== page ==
Nature – Teachers

Nature for Teachers

NatureWhat is the value of nature? How do we relate to nature? How could or should we relate?


We’ll start by watching three talks. Then there are some suggested questions to help your discussions in class and around school.

We hope you’ll find the learning contained within these pods useful within the class setting, in conversations among colleagues, and ideally also beyond school engaging parents as well.


Watch the talks…

“Soil, Soul and Society”
Satish Kumar

“What has Nature ever done for us?”
Tony Juniper

“Theme and variation in nature and culture”
Peter Randall-Page


Think and discuss…

These are suggested questions about what you heard and saw in the three videos, to help your discussion in class.

  1. How do the talks complement each other? How can the beauty of nature shown and described by Peter Randall-Page, the wisdom and passion of Satish Kumar, and the knowledge and understanding assembled by Tony Juniper help with addressing the issues?
  2. Human beings and the economy cannot function without nature. Your school is part of the economy, so how do you embed care for nature within all aspects of your activities?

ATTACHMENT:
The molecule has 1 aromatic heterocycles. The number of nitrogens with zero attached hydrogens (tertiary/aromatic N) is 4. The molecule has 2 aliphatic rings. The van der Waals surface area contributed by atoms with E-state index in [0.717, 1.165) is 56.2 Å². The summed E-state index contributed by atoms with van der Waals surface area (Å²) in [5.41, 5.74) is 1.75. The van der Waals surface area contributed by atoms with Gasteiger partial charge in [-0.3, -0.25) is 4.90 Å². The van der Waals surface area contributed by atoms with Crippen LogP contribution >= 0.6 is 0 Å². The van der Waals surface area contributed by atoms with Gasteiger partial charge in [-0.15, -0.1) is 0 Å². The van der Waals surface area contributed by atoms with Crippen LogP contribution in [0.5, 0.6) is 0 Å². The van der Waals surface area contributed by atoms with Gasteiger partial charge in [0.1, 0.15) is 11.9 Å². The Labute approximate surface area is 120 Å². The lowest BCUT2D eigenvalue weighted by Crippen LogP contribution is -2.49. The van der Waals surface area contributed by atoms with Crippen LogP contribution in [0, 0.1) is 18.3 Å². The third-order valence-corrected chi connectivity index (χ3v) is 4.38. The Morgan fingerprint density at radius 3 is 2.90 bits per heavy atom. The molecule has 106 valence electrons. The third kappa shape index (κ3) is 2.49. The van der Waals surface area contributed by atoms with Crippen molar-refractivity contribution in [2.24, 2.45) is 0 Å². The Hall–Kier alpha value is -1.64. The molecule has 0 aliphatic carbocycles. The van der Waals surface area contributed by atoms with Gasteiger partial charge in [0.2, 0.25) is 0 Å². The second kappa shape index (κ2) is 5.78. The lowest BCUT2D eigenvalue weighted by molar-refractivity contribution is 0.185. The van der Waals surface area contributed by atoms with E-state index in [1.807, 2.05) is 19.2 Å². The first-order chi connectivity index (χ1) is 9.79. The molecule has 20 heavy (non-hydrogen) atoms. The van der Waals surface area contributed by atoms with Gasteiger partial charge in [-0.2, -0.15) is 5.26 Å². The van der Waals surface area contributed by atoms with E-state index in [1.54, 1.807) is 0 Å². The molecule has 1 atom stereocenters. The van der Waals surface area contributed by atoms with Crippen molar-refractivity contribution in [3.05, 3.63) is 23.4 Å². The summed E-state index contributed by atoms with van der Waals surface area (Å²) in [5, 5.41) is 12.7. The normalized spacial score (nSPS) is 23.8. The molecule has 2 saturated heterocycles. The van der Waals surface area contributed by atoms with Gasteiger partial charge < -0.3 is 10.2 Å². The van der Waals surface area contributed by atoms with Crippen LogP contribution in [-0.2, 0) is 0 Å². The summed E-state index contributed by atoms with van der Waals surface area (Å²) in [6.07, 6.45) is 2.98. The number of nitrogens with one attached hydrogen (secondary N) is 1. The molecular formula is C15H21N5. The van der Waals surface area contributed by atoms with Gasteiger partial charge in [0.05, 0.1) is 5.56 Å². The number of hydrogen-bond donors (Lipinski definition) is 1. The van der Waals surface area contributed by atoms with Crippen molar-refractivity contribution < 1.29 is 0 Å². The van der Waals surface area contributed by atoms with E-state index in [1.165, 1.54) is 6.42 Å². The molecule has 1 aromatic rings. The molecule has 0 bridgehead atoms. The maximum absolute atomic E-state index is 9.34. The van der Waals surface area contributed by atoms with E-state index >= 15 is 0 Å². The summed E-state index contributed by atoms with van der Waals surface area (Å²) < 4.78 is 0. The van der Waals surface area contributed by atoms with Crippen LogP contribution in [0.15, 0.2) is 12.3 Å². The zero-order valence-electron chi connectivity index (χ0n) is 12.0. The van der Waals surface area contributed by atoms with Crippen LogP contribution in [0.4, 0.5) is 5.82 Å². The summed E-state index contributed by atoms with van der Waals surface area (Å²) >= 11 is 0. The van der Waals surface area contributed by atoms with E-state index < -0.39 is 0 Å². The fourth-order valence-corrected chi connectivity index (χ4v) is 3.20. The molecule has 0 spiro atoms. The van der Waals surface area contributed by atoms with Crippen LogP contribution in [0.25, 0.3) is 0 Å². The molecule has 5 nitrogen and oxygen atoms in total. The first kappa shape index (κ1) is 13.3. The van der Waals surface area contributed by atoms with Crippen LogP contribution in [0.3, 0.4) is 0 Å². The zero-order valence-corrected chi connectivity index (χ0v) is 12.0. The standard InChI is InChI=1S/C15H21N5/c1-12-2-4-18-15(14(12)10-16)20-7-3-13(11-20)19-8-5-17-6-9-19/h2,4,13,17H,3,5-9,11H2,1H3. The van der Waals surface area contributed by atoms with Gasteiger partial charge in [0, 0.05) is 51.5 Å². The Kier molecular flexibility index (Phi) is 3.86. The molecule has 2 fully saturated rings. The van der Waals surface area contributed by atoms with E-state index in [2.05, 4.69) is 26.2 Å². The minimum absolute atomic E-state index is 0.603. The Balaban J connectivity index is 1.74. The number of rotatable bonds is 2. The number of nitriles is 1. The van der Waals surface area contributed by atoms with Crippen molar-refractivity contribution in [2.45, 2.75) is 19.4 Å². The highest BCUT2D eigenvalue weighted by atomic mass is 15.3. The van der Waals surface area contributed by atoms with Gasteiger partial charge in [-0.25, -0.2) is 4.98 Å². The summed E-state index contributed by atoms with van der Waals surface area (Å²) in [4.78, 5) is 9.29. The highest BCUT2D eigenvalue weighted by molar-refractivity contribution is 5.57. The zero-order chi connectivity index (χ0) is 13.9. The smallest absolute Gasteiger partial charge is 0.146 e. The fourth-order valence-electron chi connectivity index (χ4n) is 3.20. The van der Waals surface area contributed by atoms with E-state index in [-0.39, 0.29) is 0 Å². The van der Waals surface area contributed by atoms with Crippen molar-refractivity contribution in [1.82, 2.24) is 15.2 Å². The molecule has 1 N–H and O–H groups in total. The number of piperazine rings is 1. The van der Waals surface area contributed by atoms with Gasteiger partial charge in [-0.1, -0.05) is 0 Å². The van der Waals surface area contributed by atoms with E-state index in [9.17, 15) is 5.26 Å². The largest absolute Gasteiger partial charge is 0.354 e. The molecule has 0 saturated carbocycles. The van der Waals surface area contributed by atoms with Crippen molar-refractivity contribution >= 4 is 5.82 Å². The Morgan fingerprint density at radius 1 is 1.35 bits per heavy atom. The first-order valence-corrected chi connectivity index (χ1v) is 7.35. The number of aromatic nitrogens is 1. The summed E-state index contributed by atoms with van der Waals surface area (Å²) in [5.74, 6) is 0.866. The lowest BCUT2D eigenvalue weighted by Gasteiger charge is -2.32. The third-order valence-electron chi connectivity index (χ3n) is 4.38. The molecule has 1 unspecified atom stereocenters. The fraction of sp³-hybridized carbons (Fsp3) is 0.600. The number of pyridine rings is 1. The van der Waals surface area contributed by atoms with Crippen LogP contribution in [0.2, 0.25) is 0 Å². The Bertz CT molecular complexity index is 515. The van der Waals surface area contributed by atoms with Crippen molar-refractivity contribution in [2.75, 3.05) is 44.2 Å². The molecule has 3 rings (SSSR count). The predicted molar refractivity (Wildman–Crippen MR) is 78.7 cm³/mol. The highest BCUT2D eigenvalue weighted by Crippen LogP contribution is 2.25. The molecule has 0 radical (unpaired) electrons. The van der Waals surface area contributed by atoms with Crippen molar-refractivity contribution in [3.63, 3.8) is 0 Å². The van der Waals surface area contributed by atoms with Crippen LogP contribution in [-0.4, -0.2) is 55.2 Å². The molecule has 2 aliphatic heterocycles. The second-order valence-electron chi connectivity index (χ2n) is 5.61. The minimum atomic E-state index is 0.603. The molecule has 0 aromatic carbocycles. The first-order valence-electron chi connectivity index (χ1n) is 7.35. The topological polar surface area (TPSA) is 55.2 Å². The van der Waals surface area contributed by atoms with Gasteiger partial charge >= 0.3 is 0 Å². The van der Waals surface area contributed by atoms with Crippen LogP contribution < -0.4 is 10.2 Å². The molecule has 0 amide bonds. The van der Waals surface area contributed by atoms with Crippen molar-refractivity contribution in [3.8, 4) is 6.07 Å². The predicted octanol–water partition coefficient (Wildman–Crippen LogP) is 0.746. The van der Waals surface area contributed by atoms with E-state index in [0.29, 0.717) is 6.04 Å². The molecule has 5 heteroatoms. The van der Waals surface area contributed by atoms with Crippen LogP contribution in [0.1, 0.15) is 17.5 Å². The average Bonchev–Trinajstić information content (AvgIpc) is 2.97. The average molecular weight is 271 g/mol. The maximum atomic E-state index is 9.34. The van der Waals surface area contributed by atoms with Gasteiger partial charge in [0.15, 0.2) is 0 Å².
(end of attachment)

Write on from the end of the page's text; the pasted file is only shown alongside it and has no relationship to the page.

3. Tony suggests it should be compulsory for students to take a Natural History GCSE, to grow their understanding of society and our place in the natural world. How does your school shape students’ engagement with nature and environmental issues? How could you do more, creatively?


Run a class activity…

“Ecocide: the 5th Crime Against Peace”
Polly Higgins

According to Polly Higgins, “the earth is in need of a good lawyer”. In her talk, she asked “What if the earth had rights too?” and “Can we make ecocide into a crime?”

She gave this definition of ecocide: “the extensive destruction, damage to or loss of ecosystem(s) of a given territory, whether by human agency or by other causes, to such an extent that peaceful enjoyment by the inhabitants of that territory has been severely diminished.”

Ask the class to choose a part of nature that has been affected by human activity, and a company or other organisation that might have been responsible, and conduct a court case.

Set up the classroom as a court, with judge, court officials, jury, representatives of the victim and accused, prosecuting and defending lawyers, witnesses, expert witnesses, press. You can be as realistic as you like or is feasible.

Discuss the case afterwards. As a follow up, you could prosecute nature for harming humans.

Alternatively, conduct a debate on the subject of what rights nature has or should have.